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Energyville


What it is: Energyville is a game sponsored by Chevron.  In the game, students have to provide enough power to meet the energy demands of a city with a 5.9 million person population.  As they play, they must keep the city prosperous, secure, and clean.  The energy decisions that students make for the city in 2015 are based on current lifestyles and the projected energy demands and costs for developed countries in North America, Europe, and Asia.  The Energyville game environment is a lot like SimCity in the way that students build and maintain the city.  Students begin by dragging energy sources to the city to bring it to life.  Students can choose from biomass, coal, hydro, natural gas, nuclear, petroleum, solar, and wind.  As they add energy sources to the city, they can observe the impacts on the economy, environment, and security of the city.  The goal is to keep the impact low.  There is a comparison chart where students can view the impact of the different energy sources on the environment, economy, and security to aid them in their decision-making.  As students move their mouse over the different energy sources, they can read about that energy source in the Energy Advisor panel.

How to integrate Energyville into the classroom: Energyville is an excellent simulation game that helps students to experiment with energy sources.  They are able to see the way that their decisions directly affect people and the environment.  Students can see how some energy sources may have a low impact on the environment but are high in cost or impact security.  This is a great way for students to weigh decisions and defend their choices.  Set students up in a computer lab setting where each student has their own computer.  Give students a set amount of time and see which students can get the highest score (lowest impact) on their city in that time.  Afterward, discuss the best and worst energy sources, and have the highest score walk the class through their strategy.  If you don’t have access to a lab, you can send students to Energyville in small groups as a center activity on the classroom computers.  You could also play as a whole class with an interactive whiteboard or projector-connected computer.

Tips: There are two levels of game play.  In the first level, students make decisions to meet the city’s energy demands in 2015.  In the second level, they must make additional decisions to prepare for the energy demands of 2030.

Please leave a comment and share how you are using Energyville in your classroom.

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11 Comments

  1. Thank you for this post which show that it is possible to game in the classroom.
    I would like to add that it seems very important to discuss with the students about the models wich are implemented in the game : model of city (here it is a developped city, obviously the model of the american city), model of society (it seems that the goal of the society in the game is the economic development in a liberal society), because these models influence the decisions of the player, and determine the consequences of those decisions. It would be different for example in a dictatorship, or in an african city, and if you discuss the models then you can compare to reality.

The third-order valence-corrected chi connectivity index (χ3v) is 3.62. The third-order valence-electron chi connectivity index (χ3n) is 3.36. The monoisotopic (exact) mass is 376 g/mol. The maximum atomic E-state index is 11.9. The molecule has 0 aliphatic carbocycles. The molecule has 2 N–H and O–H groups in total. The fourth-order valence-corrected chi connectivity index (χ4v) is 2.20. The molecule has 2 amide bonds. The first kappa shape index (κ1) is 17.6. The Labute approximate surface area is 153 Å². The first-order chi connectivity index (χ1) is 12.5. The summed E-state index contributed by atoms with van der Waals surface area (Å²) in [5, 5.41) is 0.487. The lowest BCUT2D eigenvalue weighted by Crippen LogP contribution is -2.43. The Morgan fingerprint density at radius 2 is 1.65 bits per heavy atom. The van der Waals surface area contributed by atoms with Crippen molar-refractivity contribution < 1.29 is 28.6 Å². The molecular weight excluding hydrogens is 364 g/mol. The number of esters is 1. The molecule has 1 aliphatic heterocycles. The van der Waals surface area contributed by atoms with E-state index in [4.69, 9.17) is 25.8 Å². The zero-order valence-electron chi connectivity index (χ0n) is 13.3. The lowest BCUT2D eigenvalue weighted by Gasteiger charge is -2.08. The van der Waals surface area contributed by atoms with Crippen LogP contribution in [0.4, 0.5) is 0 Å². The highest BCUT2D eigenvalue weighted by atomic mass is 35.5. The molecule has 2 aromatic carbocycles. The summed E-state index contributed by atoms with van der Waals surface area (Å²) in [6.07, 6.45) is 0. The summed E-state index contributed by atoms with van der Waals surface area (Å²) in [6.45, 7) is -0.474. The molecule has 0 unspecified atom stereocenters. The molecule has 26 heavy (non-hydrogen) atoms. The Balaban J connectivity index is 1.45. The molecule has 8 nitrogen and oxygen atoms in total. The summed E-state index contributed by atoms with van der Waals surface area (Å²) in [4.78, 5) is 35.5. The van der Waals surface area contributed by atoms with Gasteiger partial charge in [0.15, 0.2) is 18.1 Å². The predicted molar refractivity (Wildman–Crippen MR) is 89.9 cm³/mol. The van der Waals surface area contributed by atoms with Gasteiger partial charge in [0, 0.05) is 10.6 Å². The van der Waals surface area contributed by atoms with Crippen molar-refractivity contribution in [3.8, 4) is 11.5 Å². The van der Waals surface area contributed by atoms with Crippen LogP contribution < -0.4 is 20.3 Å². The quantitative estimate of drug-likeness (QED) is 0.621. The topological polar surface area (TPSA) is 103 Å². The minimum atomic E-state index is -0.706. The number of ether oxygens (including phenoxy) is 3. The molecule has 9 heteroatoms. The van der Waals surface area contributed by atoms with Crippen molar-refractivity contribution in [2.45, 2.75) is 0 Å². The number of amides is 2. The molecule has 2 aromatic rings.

2. I love simulations that put students in real world situations. They can learn about energy but also learn how decisions aren’t always black and white and there may be several consequences resulting from a single decision.

    Other than fitting in with an environmental unit, teachers could also use this as part of a reading study of cause and effect.

  3. Cool site. These simulation games are a lot of fun. I’ve used a similar game called ElectroCity (http://www.electrocity.co.nz/) with my students and it went all right. It’s a bit of a time commitment to get much accomplished, but it does illustrate the complexities of planning a city and incorporating renewable energy sources. Energyville looks similar – I will have to give it a test run.

  4. It is vital that youngsters become aware of the impact of their energy use on the environment and this seems like a great game to do just that.

  5. Emily, I love them too! I think they are fantastic for helping students think critically and consider different positions. Your idea for using this to teach cause/effect is excellent! Love that!

  6. ElectroCity is great! I have posted on it in the past and used it with my students. It is a time commitment! I ran into that same problem. It is hard to get through an entire game in one sitting (especially when you only have students 35 min once a week!)

  7. Yes, that is a great point Caroline! It is important to talk about what kind of city and society the simulation is built on. That could bring on great discussion and deeper thinking.

  8. Yes! Simulation games are engaging and fun for students and make them think about their choices in a way that they don’t by reading about energy in a textbook.

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